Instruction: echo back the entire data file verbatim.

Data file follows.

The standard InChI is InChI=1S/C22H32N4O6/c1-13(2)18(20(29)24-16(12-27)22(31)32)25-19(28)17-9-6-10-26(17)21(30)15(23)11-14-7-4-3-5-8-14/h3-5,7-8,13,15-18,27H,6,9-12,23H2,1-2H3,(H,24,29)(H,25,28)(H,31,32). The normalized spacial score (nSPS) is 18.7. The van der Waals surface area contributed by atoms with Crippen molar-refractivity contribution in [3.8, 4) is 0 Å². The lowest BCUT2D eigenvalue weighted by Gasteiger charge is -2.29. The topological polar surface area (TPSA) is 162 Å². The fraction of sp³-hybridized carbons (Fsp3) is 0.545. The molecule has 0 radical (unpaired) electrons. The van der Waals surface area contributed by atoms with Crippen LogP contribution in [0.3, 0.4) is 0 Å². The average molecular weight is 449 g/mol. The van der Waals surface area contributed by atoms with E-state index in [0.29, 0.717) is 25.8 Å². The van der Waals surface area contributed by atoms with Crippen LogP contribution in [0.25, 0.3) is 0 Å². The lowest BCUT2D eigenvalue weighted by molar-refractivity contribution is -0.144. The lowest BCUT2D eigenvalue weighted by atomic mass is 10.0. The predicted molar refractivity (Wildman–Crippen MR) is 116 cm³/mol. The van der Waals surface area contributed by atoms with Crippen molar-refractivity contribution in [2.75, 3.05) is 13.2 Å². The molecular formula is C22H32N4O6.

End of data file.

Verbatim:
The standard InChI is InChI=1S/C22H32N4O6/c1-13(2)18(20(29)24-16(12-27)22(31)32)25-19(28)17-9-6-10-26(17)21(30)15(23)11-14-7-4-3-5-8-14/h3-5,7-8,13,15-18,27H,6,9-12,23H2,1-2H3,(H,24,29)(H,25,28)(H,31,32). The normalized spacial score (nSPS) is 18.7. The van der Waals surface area contributed by atoms with Crippen molar-refractivity contribution in [3.8, 4) is 0 Å². The lowest BCUT2D eigenvalue weighted by Gasteiger charge is -2.29. The topological polar surface area (TPSA) is 162 Å². The fraction of sp³-hybridized carbons (Fsp3) is 0.545. The molecule has 0 radical (unpaired) electrons. The van der Waals surface area contributed by atoms with Crippen LogP contribution in [0.3, 0.4) is 0 Å². The average molecular weight is 449 g/mol. The van der Waals surface area contributed by atoms with E-state index in [0.29, 0.717) is 25.8 Å². The van der Waals surface area contributed by atoms with Crippen LogP contribution in [0.25, 0.3) is 0 Å². The lowest BCUT2D eigenvalue weighted by molar-refractivity contribution is -0.144. The lowest BCUT2D eigenvalue weighted by atomic mass is 10.0. The predicted molar refractivity (Wildman–Crippen MR) is 116 cm³/mol. The van der Waals surface area contributed by atoms with Crippen molar-refractivity contribution in [2.75, 3.05) is 13.2 Å². The molecular formula is C22H32N4O6.